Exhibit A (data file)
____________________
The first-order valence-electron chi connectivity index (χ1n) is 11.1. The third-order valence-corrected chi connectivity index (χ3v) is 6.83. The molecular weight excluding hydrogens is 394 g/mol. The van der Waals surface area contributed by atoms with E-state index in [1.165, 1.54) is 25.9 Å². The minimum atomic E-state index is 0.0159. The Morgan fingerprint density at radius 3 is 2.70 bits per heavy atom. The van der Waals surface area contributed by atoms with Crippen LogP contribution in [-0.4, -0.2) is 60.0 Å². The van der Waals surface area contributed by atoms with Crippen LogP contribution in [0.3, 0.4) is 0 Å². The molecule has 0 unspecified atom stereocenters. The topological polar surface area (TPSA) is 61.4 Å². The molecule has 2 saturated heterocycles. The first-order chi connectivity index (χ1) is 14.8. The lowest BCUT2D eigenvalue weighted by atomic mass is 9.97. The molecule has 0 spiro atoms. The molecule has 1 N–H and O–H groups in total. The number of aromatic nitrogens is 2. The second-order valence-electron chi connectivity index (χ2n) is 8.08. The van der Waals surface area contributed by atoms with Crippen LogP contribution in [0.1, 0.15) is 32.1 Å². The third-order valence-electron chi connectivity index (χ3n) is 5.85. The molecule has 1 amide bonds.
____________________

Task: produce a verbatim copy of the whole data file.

The first-order valence-electron chi connectivity index (χ1n) is 11.1. The third-order valence-corrected chi connectivity index (χ3v) is 6.83. The molecular weight excluding hydrogens is 394 g/mol. The van der Waals surface area contributed by atoms with E-state index in [1.165, 1.54) is 25.9 Å². The minimum atomic E-state index is 0.0159. The Morgan fingerprint density at radius 3 is 2.70 bits per heavy atom. The van der Waals surface area contributed by atoms with Crippen LogP contribution in [-0.4, -0.2) is 60.0 Å². The van der Waals surface area contributed by atoms with Crippen LogP contribution in [0.3, 0.4) is 0 Å². The molecule has 0 unspecified atom stereocenters. The topological polar surface area (TPSA) is 61.4 Å². The molecule has 2 saturated heterocycles. The first-order chi connectivity index (χ1) is 14.8. The lowest BCUT2D eigenvalue weighted by atomic mass is 9.97. The molecule has 0 spiro atoms. The molecule has 1 N–H and O–H groups in total. The number of aromatic nitrogens is 2. The second-order valence-electron chi connectivity index (χ2n) is 8.08. The van der Waals surface area contributed by atoms with Crippen LogP contribution in [0.1, 0.15) is 32.1 Å². The third-order valence-electron chi connectivity index (χ3n) is 5.85. The molecule has 1 amide bonds.